Page:Zhuang Zi - translation Giles 1889.djvu/487

This page has been validated.
CAP. XXXIII.]
453
The Empire

That if you take a stick a foot long and every day cut it in half, you will never come to the end of it.

Compare "Achilles and the Tortoise," and the sophisms of the Greek philosophers.

And such was the stuff which dialecticians used to argue about with Hui Tzŭ, also without ever getting to the end of it.

Huan T'uan and Kung Sun Lung were of this class. By specious premisses they imposed on people's minds and drove them into false conclusions. But though they won the battle in words, they did not carry conviction into their adversaries' hearts. Theirs were but the snares of the sophist.

Hui Tzŭ daily devoted his intelligence to such pursuits, purposely advancing some preposterous thesis upon which to dispute. That was his characteristic. He had besides a great opinion of his own wisdom, and used to say, "The universe does not hold my peer."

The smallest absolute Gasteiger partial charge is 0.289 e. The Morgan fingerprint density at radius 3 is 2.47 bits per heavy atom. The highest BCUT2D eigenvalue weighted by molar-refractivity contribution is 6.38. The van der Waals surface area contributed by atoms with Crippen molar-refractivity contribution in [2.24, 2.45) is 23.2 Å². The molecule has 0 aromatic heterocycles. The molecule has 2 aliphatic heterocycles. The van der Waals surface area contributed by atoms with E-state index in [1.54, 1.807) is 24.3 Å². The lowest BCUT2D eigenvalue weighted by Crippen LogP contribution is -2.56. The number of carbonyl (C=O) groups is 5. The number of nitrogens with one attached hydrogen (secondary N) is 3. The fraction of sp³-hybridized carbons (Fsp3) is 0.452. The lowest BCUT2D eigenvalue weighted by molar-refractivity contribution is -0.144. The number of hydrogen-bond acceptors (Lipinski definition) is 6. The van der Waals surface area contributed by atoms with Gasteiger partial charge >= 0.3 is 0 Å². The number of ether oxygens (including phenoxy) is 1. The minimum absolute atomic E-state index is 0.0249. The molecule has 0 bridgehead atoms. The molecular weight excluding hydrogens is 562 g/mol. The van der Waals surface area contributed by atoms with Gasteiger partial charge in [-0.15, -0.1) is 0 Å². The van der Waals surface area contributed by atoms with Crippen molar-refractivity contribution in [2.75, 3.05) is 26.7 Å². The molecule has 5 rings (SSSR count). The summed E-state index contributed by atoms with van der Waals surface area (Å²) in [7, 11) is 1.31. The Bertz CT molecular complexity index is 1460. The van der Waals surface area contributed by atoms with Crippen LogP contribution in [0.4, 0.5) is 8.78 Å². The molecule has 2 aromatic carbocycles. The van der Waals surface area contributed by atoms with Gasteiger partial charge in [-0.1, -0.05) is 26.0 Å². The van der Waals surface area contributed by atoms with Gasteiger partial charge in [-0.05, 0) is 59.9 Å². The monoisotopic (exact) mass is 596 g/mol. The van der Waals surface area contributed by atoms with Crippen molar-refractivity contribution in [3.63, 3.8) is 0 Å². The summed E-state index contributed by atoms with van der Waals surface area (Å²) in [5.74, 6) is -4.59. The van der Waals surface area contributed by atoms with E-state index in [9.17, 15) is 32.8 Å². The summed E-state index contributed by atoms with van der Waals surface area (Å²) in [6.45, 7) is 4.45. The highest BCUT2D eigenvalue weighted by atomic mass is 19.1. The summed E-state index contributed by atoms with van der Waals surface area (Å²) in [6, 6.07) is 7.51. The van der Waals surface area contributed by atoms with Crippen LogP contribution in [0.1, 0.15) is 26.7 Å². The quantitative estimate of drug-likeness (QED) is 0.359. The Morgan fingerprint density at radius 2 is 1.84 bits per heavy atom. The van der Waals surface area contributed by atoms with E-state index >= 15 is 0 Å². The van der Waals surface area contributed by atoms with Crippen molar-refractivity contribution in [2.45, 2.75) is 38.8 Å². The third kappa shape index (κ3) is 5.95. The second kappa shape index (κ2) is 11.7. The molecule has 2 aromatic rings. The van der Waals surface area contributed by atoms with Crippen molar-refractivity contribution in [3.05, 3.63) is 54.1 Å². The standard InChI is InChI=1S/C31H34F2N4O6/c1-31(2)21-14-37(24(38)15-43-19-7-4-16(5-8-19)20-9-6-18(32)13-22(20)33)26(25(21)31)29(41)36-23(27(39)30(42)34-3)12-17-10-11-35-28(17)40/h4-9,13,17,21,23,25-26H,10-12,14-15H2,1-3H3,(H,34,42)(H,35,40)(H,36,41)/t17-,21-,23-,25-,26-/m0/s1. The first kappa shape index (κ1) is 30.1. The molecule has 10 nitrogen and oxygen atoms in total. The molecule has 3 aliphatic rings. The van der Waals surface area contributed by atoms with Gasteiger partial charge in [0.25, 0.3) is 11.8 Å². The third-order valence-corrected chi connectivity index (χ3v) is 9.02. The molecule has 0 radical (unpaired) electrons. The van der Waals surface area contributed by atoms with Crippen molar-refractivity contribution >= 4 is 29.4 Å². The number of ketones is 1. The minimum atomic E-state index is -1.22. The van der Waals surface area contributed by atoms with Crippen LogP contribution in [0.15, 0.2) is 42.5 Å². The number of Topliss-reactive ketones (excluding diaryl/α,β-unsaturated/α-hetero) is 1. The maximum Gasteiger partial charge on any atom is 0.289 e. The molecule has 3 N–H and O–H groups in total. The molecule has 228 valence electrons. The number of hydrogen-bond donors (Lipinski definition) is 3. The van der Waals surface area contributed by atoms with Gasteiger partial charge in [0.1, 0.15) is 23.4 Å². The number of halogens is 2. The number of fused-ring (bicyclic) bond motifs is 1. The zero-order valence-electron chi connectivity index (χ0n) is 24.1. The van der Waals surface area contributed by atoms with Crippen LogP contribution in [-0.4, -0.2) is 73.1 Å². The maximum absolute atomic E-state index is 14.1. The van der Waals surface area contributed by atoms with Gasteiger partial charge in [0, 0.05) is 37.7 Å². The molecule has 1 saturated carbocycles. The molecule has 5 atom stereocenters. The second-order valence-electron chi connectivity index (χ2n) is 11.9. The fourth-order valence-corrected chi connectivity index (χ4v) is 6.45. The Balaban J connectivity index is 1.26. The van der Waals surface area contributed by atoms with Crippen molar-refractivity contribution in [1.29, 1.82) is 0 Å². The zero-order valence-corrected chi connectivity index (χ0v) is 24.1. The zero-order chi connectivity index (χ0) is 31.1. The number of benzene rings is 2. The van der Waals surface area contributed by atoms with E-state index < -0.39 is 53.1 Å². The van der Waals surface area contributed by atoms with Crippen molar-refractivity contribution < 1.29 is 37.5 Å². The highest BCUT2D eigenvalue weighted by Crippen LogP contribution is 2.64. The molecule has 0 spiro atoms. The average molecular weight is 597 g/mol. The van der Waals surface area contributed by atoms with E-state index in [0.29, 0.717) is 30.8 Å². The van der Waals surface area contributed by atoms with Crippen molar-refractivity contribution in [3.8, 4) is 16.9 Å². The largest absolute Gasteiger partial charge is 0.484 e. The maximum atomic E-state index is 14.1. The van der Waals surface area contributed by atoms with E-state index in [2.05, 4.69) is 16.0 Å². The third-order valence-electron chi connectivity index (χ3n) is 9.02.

Hui Tzŭ makes a parade of his strength, but is devoid of any sound system. An eccentric fellow in the south, named Huang Liao, asked why the sky did not fall and the earth sink; also, whence came wind, rain, and thunder.

Hui Tzŭ was not backward in replying to these questions, which he answered unhesitatingly. He went into a long discussion on all creation, and talked away without end, though to himself he seemed to be saying very little. He supplemented